Affable and enthusiastic acting by Sasha Mitchell made the character a fan favorite — until 1995, when Mitchell was arrested for spousal assault. He was convicted later that year, and sentenced to three years of probation and spousal abuse counseling. Mitchell wound up behind bars for violating his parole: He skipped town, missed too many counseling courses, and reportedly attacked his wife again, this time while she was holding their baby.

At the beginning of the 1996-97 season of Step by Step, Cody — and Mitchell — were gone. Filling the Cody-sized hole of goofiness was Jean-Luc, a hairdresser colleague of Carol's who was excitable and had a heavy accent. Playing Jean-Luc: Bronson Pinchot, best known for playing the excitable, heavily-accented Balki on Perfect Strangers and the excitable, heavily-accented Serge in Beverly Hills Cop. The new blood didn't work — ABC canceled Step by Step at the end of the season. The show then moved to CBS for a final year — without Pinchot — and a single guest appearance from Mitchell.

Head of the Class

The high school sitcom Head of the Class debuted on ABC in 1986. It explored the relationships between a diverse group of highly advanced Manhattan students and their history teacher/mentor Charlie Moore, played by Howard Hesseman (WKRP in Cincinnati). A big part of why Head of the Class worked is that it was ensemble-powered — the various kids had personal and academic problems, and Mr. Moore helped them sort things out. Hesseman portrayed Moore with understatement and subtlety, letting his younger co-stars take center stage.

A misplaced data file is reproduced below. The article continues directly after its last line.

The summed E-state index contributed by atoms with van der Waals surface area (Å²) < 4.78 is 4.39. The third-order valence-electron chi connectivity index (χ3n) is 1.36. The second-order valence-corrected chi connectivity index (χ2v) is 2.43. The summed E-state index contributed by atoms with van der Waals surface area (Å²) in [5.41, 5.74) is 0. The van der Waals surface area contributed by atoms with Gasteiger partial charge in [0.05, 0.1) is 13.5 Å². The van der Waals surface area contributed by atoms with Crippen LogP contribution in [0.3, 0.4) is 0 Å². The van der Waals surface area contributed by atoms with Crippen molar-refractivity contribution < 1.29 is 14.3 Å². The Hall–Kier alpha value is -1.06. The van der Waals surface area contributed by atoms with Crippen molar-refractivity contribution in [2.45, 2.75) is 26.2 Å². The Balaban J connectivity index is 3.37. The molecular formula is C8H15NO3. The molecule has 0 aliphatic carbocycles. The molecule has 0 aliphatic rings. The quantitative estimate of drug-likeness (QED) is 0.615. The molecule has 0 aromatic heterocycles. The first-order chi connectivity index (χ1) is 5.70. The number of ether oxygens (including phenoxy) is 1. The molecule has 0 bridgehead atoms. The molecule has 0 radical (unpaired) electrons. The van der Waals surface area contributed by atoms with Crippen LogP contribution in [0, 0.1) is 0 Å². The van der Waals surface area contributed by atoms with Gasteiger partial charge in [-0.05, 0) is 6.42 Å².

However, the actor hated Head of the Class. In 1989, he told a reporter that he thought the show didn't have much worth, and that he was "not doing the show that I was led to believe I'd do, and it's difficult for me to get off that." Unsurprisingly, Hesseman left the show in 1990. In his place was Scottish comedian Billy Connolly as a teacher named Billy McGregor, and while Connolly is a gifted and frenetic comedian, that style didn't mesh with Head of the Class. All of a sudden, a show about high school kids' problems was a show about wacky Mr. McGregor. ABC seemed to realize that, too — in 1991, the network canceled Head of the Class and quickly ordered up a new show called Billy. Connolly still played McGregor, except he was no longer a teacher in Manhattan, but living as a boarder in a California single mother's house. Billy lasted just 13 episodes.

The Facts of Life